When we left you, in part two of this series, our marketer was teetering--like Pauline in the old serials--perilously on the positioning precipice between corporate and product positions.
Time to push her.
In this installment, I'd like to touch on two things.
1. How do you tell when you should adopt a corporate or a product position for any given market or market segment. 2. And how do you know when it's time to shift a position from one to the other?
Product or Corporate?
To identify whether to define a corporate or product position for each segment, define the point of the relationship that segment has with you.
For some companies the relationship is entirely with the product. A good example is S C Johnson. Since they are privately owned, the relationship is solely with Ziploc, Pledge and Windex. Product positions all the way (except perhaps with their employees).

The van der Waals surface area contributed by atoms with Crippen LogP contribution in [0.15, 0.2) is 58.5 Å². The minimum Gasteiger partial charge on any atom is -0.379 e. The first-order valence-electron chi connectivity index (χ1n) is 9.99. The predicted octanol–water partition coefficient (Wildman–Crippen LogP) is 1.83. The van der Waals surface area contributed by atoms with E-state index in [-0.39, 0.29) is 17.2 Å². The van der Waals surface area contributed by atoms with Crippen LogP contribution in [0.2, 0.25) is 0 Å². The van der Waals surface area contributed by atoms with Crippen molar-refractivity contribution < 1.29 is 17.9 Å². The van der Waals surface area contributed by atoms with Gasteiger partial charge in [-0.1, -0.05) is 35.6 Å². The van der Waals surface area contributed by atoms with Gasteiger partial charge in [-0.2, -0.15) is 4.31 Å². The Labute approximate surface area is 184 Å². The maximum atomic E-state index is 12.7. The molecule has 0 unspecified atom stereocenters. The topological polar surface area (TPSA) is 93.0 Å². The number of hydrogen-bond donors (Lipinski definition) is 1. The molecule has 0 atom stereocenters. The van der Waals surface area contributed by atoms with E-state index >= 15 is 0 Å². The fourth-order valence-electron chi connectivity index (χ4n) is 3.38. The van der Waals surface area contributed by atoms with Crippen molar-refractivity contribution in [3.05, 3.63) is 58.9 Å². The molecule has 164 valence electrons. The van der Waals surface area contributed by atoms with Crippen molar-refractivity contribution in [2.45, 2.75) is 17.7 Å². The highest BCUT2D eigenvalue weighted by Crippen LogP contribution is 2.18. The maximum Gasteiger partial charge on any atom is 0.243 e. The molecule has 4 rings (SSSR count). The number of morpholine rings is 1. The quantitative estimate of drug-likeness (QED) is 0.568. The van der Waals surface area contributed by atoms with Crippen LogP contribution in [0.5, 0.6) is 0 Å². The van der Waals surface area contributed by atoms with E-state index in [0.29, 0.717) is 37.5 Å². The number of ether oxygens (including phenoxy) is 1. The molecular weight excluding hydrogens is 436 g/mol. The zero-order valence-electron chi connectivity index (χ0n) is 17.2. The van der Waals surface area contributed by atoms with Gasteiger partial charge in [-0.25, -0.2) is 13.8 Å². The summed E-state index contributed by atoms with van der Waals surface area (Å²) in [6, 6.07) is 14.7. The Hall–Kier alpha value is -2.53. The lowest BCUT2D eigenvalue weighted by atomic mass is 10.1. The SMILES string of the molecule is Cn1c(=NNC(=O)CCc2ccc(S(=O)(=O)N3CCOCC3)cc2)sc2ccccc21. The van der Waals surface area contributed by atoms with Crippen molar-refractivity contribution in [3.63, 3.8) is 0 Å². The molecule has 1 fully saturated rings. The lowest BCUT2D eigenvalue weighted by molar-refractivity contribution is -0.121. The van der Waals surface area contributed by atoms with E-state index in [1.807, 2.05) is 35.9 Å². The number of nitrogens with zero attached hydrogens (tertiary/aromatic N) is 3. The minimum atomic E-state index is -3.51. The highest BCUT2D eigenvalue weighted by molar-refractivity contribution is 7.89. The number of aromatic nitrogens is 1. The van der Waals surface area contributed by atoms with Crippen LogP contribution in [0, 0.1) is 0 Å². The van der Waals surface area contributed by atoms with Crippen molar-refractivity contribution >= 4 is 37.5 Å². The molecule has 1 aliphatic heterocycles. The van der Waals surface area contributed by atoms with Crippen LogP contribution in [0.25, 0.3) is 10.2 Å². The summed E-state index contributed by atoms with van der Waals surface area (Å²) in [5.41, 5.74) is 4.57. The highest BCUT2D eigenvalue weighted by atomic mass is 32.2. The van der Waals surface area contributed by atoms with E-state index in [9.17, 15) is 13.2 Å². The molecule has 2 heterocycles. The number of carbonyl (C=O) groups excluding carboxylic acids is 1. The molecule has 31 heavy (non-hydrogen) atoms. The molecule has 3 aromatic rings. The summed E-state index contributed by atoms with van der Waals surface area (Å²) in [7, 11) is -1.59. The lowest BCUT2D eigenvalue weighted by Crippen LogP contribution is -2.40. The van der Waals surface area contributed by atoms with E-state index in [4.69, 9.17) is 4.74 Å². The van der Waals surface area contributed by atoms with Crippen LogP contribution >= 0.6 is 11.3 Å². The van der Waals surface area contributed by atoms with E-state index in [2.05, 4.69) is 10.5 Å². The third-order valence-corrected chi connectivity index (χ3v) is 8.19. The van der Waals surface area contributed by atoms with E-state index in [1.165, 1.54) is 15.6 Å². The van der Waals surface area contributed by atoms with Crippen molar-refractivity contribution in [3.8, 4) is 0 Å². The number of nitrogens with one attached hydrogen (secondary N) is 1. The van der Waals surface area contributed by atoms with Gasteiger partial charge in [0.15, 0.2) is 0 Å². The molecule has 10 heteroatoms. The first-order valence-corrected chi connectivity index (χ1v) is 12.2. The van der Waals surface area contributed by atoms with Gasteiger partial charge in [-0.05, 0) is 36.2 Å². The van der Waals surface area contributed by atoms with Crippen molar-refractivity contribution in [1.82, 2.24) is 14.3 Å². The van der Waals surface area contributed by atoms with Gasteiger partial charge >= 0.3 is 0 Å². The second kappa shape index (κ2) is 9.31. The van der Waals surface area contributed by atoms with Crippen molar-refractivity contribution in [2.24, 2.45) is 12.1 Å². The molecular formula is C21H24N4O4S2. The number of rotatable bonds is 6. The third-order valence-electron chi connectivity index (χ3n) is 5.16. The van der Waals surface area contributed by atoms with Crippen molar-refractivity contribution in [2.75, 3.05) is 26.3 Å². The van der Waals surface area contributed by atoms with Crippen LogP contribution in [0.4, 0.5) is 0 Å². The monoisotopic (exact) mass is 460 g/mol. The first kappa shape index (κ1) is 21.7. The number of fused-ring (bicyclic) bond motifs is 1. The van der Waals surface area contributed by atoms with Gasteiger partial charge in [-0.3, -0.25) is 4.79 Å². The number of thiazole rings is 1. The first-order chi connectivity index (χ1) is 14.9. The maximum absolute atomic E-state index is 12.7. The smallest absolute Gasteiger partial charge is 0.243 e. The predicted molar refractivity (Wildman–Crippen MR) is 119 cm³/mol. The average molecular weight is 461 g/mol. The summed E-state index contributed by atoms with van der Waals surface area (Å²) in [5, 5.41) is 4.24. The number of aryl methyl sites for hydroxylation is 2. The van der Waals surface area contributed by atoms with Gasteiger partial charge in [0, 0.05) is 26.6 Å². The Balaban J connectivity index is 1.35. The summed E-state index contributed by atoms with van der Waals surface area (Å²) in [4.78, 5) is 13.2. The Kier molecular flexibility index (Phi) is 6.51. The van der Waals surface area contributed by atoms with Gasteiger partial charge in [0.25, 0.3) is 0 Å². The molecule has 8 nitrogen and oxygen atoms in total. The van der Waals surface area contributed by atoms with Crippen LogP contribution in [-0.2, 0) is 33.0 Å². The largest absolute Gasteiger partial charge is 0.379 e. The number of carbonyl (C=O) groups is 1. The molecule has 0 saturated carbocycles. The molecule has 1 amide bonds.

For other companies, the relationship is entirely with the company. Traditional examples include companies like Archer Daniels Midland and BASF, whose business function is as a holding company. Here, it's all corporate.
Take the first step (it's free).
You may also like:
- Your 2020 Marketing Plan the Kondo Way (Or How to Avoid CMO FOMO)
- Millennials and Gen Z Are Using Social Media Less: Here's How to Earn Their Attention and Loyalty Now
- How to Nail Positioning, Messaging, and Change Management: Matt Desmier on Marketing Smarts [Podcast]
- Three Steps to Amplify Your Brand Message Beyond the Walls of Your Event
- How to Create a Customer Journey Map to Optimize Your Campaigns